Theirs was an epic battle with consequences of galactic proportions.
One day this case could form the basis of its own Hollywood script for it truly was a David and Goliath battle, with English prop designer Andrew Ainsworth taking on Star Wars movie mogul George Lucas.
Today the Supreme Court brought an end to a five-year legal battle between the parties, giving a partial victory to the designer and creating a market for copyright litigation in the London courts.
Lucasfilm has pursued Ainsworth, who produced the stormtrooper helmets and armour for the original 1977 Star Wars: A New Hope film as well as Luke Skywalker’s X-Wing helmet, since 2004. It was argued that Ainsworth and his business Shepperton Design Studios could not reproduce the helmets as he does not hold the IP rights to the original articles.
Both the High Court and Court of Appeal ruled in favour of Ainsworth, who has been represented throughout by SC Andrew partner Seamus Andrew. Hogarth Chambers’ Alistair Wilson QC was instructed as counsel.
Reluctant to give up the fight at the appellate court Lucasfilm fought on and took the case to the Supreme Court. Until this point Wilberforce Chambers’ Michael Bloch QC had led the advocacy (giving his clerks the opportunity to try out a light sabre). However, at the Supreme Court Lucasfilm invoked the force of Brick Court’s Jonathan Sumption QC.
With Sumption on side the claimants piled on the pressure and Lucas’s movie mogul friends Steven Spielberg, James Cameron, Peter Jackson and Brian Henson, son of Jim Henson, all provided pleas to the court.
According to sources close to the case their joint concern was that, should the court rule against Lucasfilm, movie makers would be reticent to use English-based prop makers for fear of copyright infringement in the US.
The crux of the matter was whether the helmets could be subject to design rights.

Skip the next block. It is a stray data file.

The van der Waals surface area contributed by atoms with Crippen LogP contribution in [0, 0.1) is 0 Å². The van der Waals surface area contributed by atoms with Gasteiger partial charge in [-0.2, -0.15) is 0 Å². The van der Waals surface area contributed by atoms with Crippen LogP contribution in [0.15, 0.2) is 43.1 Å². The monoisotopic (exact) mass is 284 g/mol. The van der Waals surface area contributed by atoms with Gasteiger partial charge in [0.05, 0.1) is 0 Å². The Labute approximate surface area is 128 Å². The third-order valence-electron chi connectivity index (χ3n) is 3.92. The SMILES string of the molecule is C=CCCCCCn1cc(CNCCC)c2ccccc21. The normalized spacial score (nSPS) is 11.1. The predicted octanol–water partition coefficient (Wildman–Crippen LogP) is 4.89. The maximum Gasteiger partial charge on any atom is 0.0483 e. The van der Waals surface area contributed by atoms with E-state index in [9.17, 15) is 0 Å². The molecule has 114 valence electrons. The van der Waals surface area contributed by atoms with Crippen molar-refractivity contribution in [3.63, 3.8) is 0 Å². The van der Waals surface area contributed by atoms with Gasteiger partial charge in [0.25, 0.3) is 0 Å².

This meant that Lucasfilm needed to demonstrate that the helmets sold by Ainsworth were in fact works of sculpture or a work of artistic craftsmanship to show infringement. A sculpture would be protected for the life of the author plus 70 years, so that Lucasfilm could prevent Ainsworth from making replicas.
The High Court, and later the Court of Appeal, found that the three-dimensional helmets and armour from the films were not sculptures. This reduced the copyright protection, broadly speaking, to 15 years from the date when they were first marketed by the operation of statutory defences.
The Supreme Court agreed that the helmets were not sculptures, though it did find that US copyright claims were justifiable in English proceedings.
Allen & Overy partner Huw Evans sums up the ruling by stating: “In essence the court held that it was the film which is the artistic work and not the helmet. It follows that full copyright protection for 3D articles in the UK will generally continue to be limited to the fine arts.”
However, Mayer Brown partner Mark Prinsley claims it was a “surprise decision” that will result in a tide of copyright litigation in English courts.
He says: “This judgment means that the English courts can now be used to sort out claims for infringement of copyright in foreign countries simply because the defendant is resident in the UK.”
Whatever it was, it wasn’t an outright win for the giants of Hollywood. Instead, a prop designer from Middlesex took a calculated risk in launching a strike back against Lucasfilms and, effectively, won.